International agents – Reducing the risks
While the United Kingdom government recently announced a lifting of the cap on student numbers from 2015, it is highly unlikely that universities will be able to increase domestic tuition fees to match inflation, given the political sensitivity of the issue.
This places even more emphasis on the international student market as the main source of expendable income, and this in turn shifts the focus to the way in which students are recruited and the security of the income generated.
It is now estimated that there are more than 488,000 overseas students currently entering the UK to take a variety of degrees, of which over 330,000 come from outside the country. The British Council estimates this will rise by 25% within the next decade.
To achieve this growth, it is inevitable that UK universities, like institutions from other countries across the world, will come to rely more on the services of overseas agents. In 2011-12 recruitment agents working for UK institutions were paid an estimated £120 million (US$197 million) a year in commission.
But according to recent investigation, the quality of agents has been variable.
Ethical code of practice
It is for this reason that the British Council has proposed the introduction of an online database of approved agents.
This is not a system of accreditation, as Kevin Van-Cauter, higher education advisor for the British Council, has stressed. Instead it is proposed to offer training and regular assessments, and agents will be expected to sign up to an ‘ethical’ code of practice.
However, given the extent to which universities already rely on agents – one Northern university spent £2.2 million on commissions – the task of overseeing the business cannot be left to the British Council alone.
A recent study conducted by researchers at the University of Hertfordshire highlights some of the potential risks of using agents. They have uncovered a lack of transparency and poor communication.
Several cases were identified of “a potentially serious ethical conflict” arising from agents being paid by both universities and their prospective students. Indeed, seven out of 10 institutions did not actually know whether their agents were involved in this form of double charging.
On the other side of the equation, the main complaint by agents was a lack of communication with their client institution and this led, it was suggested, to misinformation.
Sadly, examples of fraud were cited in the Hertfordshire research – for instance, one case where agents were offering bogus places in institutions such as Liverpool Hope University. It was revealed in one example that the agent completed an application form to such an extent that the student had no idea what was actually in it.
This, and much more, revealed a serious lack of transparency in the system. Agents, the researchers concluded, were often more concerned with their own financial arrangements than with the actual needs of the student.
This is why Uni-Pay, the online payment system of which I am non-executive chair, is now seeking to provide additional safeguards which universities can easily access and which will help good agents and create a more transparent system for both sides.
The company has drawn on its research and its established position within the international education market to create a system that will allow institutions to share information about agents as well as communicate more effectively with the agents themselves.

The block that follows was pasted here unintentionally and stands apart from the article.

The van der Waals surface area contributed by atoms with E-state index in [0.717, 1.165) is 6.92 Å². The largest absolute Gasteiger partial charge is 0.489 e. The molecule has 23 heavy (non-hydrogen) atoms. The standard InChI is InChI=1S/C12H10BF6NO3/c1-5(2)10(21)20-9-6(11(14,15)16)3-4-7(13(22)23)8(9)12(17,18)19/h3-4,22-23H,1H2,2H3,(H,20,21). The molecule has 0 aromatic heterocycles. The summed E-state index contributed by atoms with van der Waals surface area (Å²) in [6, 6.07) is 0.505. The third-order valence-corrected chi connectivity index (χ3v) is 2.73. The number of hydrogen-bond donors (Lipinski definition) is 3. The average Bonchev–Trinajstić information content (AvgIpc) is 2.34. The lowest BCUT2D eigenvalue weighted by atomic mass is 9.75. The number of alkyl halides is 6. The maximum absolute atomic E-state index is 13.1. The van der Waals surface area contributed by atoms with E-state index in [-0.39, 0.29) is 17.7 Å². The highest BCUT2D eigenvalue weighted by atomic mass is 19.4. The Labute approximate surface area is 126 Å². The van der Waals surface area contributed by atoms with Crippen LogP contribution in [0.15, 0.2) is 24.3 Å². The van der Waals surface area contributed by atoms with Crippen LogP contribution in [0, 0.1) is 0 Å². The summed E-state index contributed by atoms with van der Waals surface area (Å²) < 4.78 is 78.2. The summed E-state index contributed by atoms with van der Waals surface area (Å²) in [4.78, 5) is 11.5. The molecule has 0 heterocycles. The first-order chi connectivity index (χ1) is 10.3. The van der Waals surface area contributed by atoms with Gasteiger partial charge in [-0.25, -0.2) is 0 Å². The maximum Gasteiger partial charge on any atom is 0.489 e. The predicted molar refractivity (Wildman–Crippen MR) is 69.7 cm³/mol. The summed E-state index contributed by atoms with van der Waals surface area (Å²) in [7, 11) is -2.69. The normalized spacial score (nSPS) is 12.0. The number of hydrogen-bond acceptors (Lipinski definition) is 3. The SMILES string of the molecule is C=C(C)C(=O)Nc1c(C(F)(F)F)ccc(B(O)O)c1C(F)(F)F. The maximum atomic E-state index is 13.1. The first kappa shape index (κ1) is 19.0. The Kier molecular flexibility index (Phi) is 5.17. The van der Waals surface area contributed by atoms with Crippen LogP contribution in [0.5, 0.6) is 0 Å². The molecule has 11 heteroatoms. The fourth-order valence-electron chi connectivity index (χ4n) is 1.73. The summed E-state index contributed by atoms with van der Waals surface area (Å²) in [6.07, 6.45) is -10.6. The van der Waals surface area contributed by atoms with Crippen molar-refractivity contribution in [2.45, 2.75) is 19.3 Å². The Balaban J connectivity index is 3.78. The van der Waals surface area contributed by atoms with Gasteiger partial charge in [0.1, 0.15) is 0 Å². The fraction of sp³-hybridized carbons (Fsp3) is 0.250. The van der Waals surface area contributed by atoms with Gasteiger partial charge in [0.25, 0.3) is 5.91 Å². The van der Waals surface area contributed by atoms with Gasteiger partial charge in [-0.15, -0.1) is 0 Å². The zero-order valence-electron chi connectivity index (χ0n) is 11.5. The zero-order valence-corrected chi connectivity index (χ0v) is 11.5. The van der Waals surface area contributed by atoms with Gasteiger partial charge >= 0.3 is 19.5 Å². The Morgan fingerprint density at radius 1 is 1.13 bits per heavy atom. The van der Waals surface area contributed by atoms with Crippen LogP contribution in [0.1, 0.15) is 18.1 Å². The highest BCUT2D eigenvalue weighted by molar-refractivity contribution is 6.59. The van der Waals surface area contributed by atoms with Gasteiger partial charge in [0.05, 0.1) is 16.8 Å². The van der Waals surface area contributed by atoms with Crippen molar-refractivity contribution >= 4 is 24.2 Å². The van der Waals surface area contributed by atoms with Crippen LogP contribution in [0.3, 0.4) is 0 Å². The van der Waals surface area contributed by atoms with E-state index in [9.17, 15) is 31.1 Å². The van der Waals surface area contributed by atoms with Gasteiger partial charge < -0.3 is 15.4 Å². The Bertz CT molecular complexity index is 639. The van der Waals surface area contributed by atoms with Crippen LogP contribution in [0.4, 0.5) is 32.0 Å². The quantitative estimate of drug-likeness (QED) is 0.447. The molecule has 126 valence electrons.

Through this online system students, institutions and the agents themselves can see at the press of a button which payments are pending or complete on a secure system. It also allows institutions using it to rate agents according to the services they provide, and blow the whistle on any unscrupulous operators that they find.
This is an example of universities, and organisations that work in partnership with them, taking proactive steps to take more ownership and control of their work with agents. As the experience in other countries such as Australia has shown, such measures are vital to protect students and the reputation both of institutions and reputable agents.
Perhaps the first step should be for institutions to make public information on which agents they use, as the University of Nottingham has done.
There are many more answers to be sought as this service expands.
What is the performance record of agents? What is the conversion rate of applicants to registrations, and what is the rate of visa refusals between different agents? What information do agents actually give students? Is it accurate or misleading? And above all, what is the real effectiveness of the contract between agents and universities?
This is not to say that agents, by and large, are not doing a reasonable job. But given the growth in the market and the increasing reliance on this source of income, universities need to be much clearer about the relationship and understand what options they have available if, for any reason, they become dissatisfied with a particular agent.
Agents will always be used, and in some parts of the world it is assumed that intermediaries are necessary to gain access to a university place.
The British Council’s database will go a long way to ensuring greater transparency. But universities need to be even more aware of the potential pitfalls and use systems which both reduce risk, and enhance quality – which the British higher education sector is both renowned for and should be careful to protect.
* Professor Sir Deian Hopkin is a member of the UK’s Higher Education Commission and non-executive chairman of Uni-Pay.